Top 10 Technology Trends Impacting Infrastructure & Operations for 2018

Does your IT strategy include infrastructure, operations (I&O) practices and data center architectures that are sufficient to meet the demands of the digital business. Digital transformation requires IT agility and velocity that outstrips classical architectures and practices.

David Cappuccio, from Gartner outlines the top 10 trends that will impact IT operations (I&O) in 2018. Each will have an impact on how IT operates, plans, enhances internal skill sets, and supports the business.

 

Guest Blog: Original Article @ Gartner

Outside forces will shape IT’s journey towards a digital infrastructure.

Legacy infrastructure and operations (I&O) practices and traditional data center architectures are not sufficient to meet the demands of the digital business. Digital transformation requires IT agility and velocity that outstrips classical architectures and practices.

In 2018, IT will be increasingly tasked with supporting complex, distributed applications using new technologies that are spread across systems in multiple locations, including on-premises data centers, the public cloud and hosting providers.

David Cappuccio, vice president and distinguished analyst at Gartner, says I&O leaders should focus on 10 key technologies and trends to support digital transformation.

“These are not necessarily the top 10 technologies, or the hottest trends in IT, but rather the 10 trends we feel will have an impact on I&O teams over the next few years,” says Cappuccio. “Some are happening already, some are just beginning, but each will have an impact on how IT operates, plans, enhances internal skill sets, and supports the business.”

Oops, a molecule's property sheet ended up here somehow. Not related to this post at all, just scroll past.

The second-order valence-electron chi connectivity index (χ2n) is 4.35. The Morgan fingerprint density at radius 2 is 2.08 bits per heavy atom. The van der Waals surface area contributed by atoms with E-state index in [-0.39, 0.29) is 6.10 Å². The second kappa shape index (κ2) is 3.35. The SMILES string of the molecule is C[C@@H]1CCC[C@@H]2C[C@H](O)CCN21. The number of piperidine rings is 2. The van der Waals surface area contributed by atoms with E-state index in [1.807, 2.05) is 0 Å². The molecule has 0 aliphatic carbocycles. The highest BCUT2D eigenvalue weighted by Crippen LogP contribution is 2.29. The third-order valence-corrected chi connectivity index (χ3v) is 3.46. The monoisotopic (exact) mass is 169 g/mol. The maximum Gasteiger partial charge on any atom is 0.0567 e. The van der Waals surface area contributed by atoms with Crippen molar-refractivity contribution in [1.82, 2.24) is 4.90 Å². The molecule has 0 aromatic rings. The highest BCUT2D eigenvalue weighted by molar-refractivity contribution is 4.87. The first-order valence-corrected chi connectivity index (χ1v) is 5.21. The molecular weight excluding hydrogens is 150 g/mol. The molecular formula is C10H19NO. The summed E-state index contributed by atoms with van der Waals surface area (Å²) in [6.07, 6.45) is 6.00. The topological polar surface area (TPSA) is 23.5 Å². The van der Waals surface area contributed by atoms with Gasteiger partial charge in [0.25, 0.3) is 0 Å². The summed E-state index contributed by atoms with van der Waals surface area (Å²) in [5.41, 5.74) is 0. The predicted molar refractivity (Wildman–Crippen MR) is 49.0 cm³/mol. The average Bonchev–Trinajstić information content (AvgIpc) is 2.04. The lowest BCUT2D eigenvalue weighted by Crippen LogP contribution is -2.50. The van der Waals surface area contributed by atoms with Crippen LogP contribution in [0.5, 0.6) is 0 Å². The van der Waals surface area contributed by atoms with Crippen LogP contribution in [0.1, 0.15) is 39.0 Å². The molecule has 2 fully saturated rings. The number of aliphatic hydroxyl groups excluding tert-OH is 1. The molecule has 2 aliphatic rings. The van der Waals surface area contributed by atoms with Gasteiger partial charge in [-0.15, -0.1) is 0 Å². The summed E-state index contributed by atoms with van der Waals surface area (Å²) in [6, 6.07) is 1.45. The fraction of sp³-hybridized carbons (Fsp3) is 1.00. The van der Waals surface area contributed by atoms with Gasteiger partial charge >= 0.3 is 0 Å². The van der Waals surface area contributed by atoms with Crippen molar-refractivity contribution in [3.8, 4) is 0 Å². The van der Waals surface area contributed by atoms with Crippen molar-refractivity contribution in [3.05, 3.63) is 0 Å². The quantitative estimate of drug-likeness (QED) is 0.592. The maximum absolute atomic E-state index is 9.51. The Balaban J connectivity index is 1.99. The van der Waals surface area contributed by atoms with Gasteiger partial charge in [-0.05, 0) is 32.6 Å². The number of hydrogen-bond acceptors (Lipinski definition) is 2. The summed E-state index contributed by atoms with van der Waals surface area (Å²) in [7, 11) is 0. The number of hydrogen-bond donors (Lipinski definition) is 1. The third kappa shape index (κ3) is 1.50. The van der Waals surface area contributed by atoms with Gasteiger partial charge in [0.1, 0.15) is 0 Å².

Strategic

Trend 1: Geo Planning
Outside factors including the European Union’s General Data Protection Regulation (GDPR), geo specific workloads and global and regional network access are driving IT to spend more time on geo planning as part of their longer term strategies. The long term objective is not to own a global infrastructure, but to build the infrastructure needed to support the business via partners, as well as leveraging an organization’s partner’s infrastructure to help support initiatives such as multiple network connections and infrastructure design and support.

Trend 2: The Intelligent Edge
Many digital business projects create data that can be processed more efficiently when the computing power is close to the thing or person generating it. Edge computing solutions address this need for localized computing power. For example, in the context of the Internet of Things (IoT), the sources of data generation are usually things with sensors or embedded devices. The intelligent edge serves as the decentralized extension of the campus networks, cellular networks, data center networks or the cloud. Organizations that have embarked on a digital business journey have realized that a more decentralized approach is required to address digital business infrastructure requirements.